Related SDGs
  • 11.4 Strengthen efforts to protect and safeguard the world’s cultural and natural heritage
  • 11.7 By 2030, provide universal access to safe, inclusive and accessible, green and public spaces, in particular for women and children, older persons and persons with disabilities
  • 14.1 By 2025, prevent and significantly reduce marine pollution of all kinds, in particular from land-based activities, including marine debris and nutrient pollution
  • 14.2 By 2020, sustainably manage and protect marine and coastal ecosystems to avoid significant adverse impacts, including by strengthening their resilience, and take action for their restoration in order to achieve healthy and productive oceans
  • 15.1 By 2020, ensure the conservation, restoration and sustainable use of terrestrial and inland freshwater ecosystems and their services, in particular forests, wetlands, mountains and drylands, in line with obligations under international agreements
Further reading

 

Barkaby

Challenges

Barkarby is subject to the currently largest on-going urban development process in northern Europe. The area will receive a new subway connection by 2025, thus requiring large-scale efforts in construction and sustainable solutions. The plan for sustainable development in Barkarbystaden III is described in a “quality programme” co-produced using participatory dialogue and knowledge exchange within Citylab Action and between the municipality, several private actors, and external experts.

Good Practice & Solutions

The establishment of a collaborative innovation platform for sustainable urban development located in Järfälla was decided in March 2017 as part of the development process. Enabling innovation is a means to realise and strengthen the objectives of each focus area within the quality programme. Researchers will co-create with private and public actors to test sustainable urban development solutions, with particular regards to mobility and smart energy; one particular example is a testbed for autonomous vehicles. The idea to form a partnership took shape during Almedalen political week in 2015 or 2016, after which a partnership gradually formed. Barkarby Science was thus realised as a private enterprise in which the expectations of all participating actors were gathered and coordinated by the municipality. Innovative sustainable solutions are considered not only essential for upcoming projects, but equally so in the existing environment. Barkarby Science is intended to become a platform to realise this innovative environment.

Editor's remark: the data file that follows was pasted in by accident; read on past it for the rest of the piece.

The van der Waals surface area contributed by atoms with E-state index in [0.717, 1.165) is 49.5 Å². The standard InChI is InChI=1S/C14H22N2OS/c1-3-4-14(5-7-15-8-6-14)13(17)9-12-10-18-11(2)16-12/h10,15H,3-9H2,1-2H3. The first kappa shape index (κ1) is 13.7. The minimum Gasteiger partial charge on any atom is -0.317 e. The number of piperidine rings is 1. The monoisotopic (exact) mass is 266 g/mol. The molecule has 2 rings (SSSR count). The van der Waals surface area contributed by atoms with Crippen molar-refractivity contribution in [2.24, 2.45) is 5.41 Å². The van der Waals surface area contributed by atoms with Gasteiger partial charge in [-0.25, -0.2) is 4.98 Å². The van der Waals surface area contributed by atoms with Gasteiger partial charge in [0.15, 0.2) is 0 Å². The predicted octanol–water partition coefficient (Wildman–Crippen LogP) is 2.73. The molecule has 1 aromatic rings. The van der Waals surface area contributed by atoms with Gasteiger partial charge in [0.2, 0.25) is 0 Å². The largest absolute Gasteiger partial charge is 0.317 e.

Related SDGs
  • 11. 2 By 2030, provide access to safe, affordable, accessible and sustainable transport systems for all, improving road safety, notably by expanding public transport, with special attention to the needs of those in vulnerable situations, women, children, persons with disabilities and older persons
  • 11.A Support positive economic, social and environmental links between urban, peri-urban and rural areas by strengthening national and regional development planning
  • 17. 17 Encourage and promote effective public, public-private and civil society partnerships, building on the experience and resourcing strategies of partnerships
Further reading

Barkabystaden 

Barkabyscience 

 

Anti-Bullertunneln

Challenges

The concept of reducing traffic noise by constructing a tunnel covering the highway is not new; however, the technology for constructing it by utilising more sustainable methods and materials is still lacking in many aspects.In Farsta, a six-lane motorway divides the various local green structures such as allotments and housing areas. In order to strengthen the conditions for sustainable local outdoor life, pollution reduction, and increased leisure possibilities, Anti-bullertunneln was initiated by Jens Johansson from U&WE, a consultancy firm specialising in collaboration projects and partnerships for sustainability.

Good Practices & solutions

Jens’s idea is to construct a tunnel covering the Nynäsvägen highway using new technology and new materials enabling a time and resource-efficient construction process. It is important to note, from a co-creation perspective, that the process has been driven by one individual gathering relevant expertise to experiment with a pre-decided issue using a pre-decided technology field. Nevertheless, the cross-sectorial process allows for new knowledge to take shape as actors are brought together in discussions.

Outcome & opportunities

The tunnel project was granted funding for phase 1, but rejected for phase 2.

Related SDGs